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Fresh Tomato Basil Sauce

Reviewed: Jan. 13, 2011
A lovely celebration of the flavor of ripe, fresh tomatoes, provided you make a couple of small changes. One word was most likely omitted in the ingredients: Tomatoes should also be PEELED. If not, the peels separate and just become tough little indigestible bits. Before starting, simply blanch the tomatoes in boiling water for 30 seconds, then shock in ice water. They'll slip out of their skins in a heartbeat this way. Then, seed and dice. This step represents a big sensory improvement. Alternatively, you can just quarter the unpeeled, unseeded tomatoes, cook as normal, then pass the whole thing through a food mill. This results in a completely smooth sauce. The food mill removes all the skins and seeds. If you want it chunky, however, you'll have to use the first procedure. Another exception I took to the recipe was that in order to retain as much of that burstingly, achingly fresh flavor that exclaims "summer,", only cook for 20-30 minutes at the barest simmer. Cooking for 2 hours will result in a major loss of the fresh taste and the bright red color. See accompanying picture for a the color and texture of what this looks like when quick-cooked. A feast for the eyes, as well as the palate. As basil loses much of its fresh flavor, color, and texture when cooked, be sure to sprinkle each serving with more right before serving. Those minor changes will result in a superior product.
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JIF® Buckeyes

Reviewed: Apr. 3, 2010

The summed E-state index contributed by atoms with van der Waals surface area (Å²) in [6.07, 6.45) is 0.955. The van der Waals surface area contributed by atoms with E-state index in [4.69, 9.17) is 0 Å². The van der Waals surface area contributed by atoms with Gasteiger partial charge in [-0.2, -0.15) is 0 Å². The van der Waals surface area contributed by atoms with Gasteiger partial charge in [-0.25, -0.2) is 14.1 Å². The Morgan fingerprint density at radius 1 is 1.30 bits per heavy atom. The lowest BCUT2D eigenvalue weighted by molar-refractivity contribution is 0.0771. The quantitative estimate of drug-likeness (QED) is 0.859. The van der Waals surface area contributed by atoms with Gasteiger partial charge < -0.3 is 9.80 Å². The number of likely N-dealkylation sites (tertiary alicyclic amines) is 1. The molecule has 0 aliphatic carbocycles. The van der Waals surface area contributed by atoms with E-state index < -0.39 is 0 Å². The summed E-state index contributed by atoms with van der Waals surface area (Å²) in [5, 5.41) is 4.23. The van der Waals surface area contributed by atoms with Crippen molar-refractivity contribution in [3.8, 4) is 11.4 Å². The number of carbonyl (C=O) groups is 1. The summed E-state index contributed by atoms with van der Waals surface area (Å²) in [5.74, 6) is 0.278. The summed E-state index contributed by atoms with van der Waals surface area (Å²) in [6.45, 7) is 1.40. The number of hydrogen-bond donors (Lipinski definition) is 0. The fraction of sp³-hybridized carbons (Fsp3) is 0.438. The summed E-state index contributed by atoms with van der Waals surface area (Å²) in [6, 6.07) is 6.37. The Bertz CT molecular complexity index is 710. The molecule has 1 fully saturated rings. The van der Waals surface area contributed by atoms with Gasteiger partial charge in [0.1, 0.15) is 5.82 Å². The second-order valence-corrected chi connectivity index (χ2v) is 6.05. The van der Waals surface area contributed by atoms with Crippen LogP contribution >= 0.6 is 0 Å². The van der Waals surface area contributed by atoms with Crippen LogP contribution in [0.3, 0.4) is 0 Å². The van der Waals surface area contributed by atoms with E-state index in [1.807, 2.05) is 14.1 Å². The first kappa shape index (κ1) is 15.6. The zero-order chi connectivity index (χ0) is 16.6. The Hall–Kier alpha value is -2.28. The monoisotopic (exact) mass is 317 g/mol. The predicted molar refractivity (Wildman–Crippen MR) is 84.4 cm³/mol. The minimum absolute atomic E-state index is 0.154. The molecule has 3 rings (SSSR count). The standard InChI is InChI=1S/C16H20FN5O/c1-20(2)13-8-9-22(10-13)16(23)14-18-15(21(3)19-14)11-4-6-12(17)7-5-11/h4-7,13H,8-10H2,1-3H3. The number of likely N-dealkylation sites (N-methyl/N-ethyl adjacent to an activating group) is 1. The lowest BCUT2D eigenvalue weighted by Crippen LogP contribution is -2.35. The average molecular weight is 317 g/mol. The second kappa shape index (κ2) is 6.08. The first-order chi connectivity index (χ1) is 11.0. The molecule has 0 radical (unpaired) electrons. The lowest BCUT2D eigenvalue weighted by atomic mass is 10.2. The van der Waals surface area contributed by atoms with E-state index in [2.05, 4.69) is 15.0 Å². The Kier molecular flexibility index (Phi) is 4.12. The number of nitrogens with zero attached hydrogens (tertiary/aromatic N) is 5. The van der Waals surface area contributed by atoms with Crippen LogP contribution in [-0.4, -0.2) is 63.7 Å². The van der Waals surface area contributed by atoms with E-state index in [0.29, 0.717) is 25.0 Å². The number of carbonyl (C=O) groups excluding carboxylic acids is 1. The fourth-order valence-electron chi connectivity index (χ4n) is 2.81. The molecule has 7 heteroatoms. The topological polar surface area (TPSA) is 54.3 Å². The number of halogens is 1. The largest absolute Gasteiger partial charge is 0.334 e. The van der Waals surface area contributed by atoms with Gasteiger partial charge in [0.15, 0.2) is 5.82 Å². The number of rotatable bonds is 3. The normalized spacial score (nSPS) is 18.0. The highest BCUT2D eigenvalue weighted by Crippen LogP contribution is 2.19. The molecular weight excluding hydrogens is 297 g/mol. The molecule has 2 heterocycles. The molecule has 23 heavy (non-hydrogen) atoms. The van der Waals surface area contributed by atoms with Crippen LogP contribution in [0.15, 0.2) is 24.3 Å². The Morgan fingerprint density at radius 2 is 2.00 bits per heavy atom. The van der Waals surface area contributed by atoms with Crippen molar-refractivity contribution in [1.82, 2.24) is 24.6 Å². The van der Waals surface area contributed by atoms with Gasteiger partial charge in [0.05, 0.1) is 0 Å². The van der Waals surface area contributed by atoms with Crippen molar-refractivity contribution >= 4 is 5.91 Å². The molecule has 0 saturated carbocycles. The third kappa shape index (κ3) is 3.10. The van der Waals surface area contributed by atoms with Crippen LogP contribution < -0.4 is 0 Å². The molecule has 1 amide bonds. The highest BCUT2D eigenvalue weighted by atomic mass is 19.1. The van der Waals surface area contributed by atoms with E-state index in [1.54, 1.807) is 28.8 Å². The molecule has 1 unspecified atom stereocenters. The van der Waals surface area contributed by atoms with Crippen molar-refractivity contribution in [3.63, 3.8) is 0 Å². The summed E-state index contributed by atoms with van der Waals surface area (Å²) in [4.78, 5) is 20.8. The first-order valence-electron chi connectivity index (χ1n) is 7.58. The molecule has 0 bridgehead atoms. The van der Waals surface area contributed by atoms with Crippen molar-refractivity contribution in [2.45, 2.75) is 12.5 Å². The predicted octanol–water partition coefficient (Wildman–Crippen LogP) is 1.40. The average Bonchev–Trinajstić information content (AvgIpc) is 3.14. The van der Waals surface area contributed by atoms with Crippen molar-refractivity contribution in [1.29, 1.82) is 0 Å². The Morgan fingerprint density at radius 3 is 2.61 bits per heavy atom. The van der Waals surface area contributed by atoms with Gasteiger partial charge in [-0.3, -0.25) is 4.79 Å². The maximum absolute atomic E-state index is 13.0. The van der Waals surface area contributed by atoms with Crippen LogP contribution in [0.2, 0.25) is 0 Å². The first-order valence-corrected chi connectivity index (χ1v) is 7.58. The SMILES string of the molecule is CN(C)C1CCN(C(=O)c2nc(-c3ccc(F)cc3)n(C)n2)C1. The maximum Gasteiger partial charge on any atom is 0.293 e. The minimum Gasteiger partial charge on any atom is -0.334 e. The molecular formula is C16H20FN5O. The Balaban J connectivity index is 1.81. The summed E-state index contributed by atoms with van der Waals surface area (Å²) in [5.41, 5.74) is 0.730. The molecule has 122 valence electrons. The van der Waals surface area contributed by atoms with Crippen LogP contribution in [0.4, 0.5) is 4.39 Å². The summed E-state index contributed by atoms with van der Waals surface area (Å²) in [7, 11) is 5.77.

Don't know how these could possibly be any better. Murderously silken in texture and decadently smooth in peanutty flavor. Had no trouble dipping them in the chocolate after about an hour in the fridge. Messy work, but well worth the clean-up. I shaped them into eggs for Easter, dipped in bittersweet chocolate and then drizzled with white chocolate. Easiest way to dip: wear latex gloves. Put a Tb or so of melted chocolate in the palm of your non-dominant hand. Roll the refrigerated center around in it and place on waxed paper. Keeps the mess very minimal. This will give you a nice, light coating. If you want a thicker coat, wait until the first coat solidifies, and repeat. Double dipping gives a luxuriously thick layer of chocolate. Fast, fast, fast this way, and as painless as possible. For highest sheen, melt chocolate in a double boiler off heat. First boil the water in the bottom, remove from heat and place the top over the water. Reboil water as necessary (removing the top part) and put the chocolate back over after you removed it from the heat. Do this whenever the chocolate gets too thick, as well. BTW, don't omit the salt in the filling as it provides necessary counterpoint to the otherwise relentless sweetness. Tastes reminiscent of Reese's Peanut Butter Cups, but worlds better, like they came from an old-world confectionary! BTW, if shaping them as buckeyes, recipe only makes about 48 - 1" diameter balls. If you want 60, then roll to about 3/4".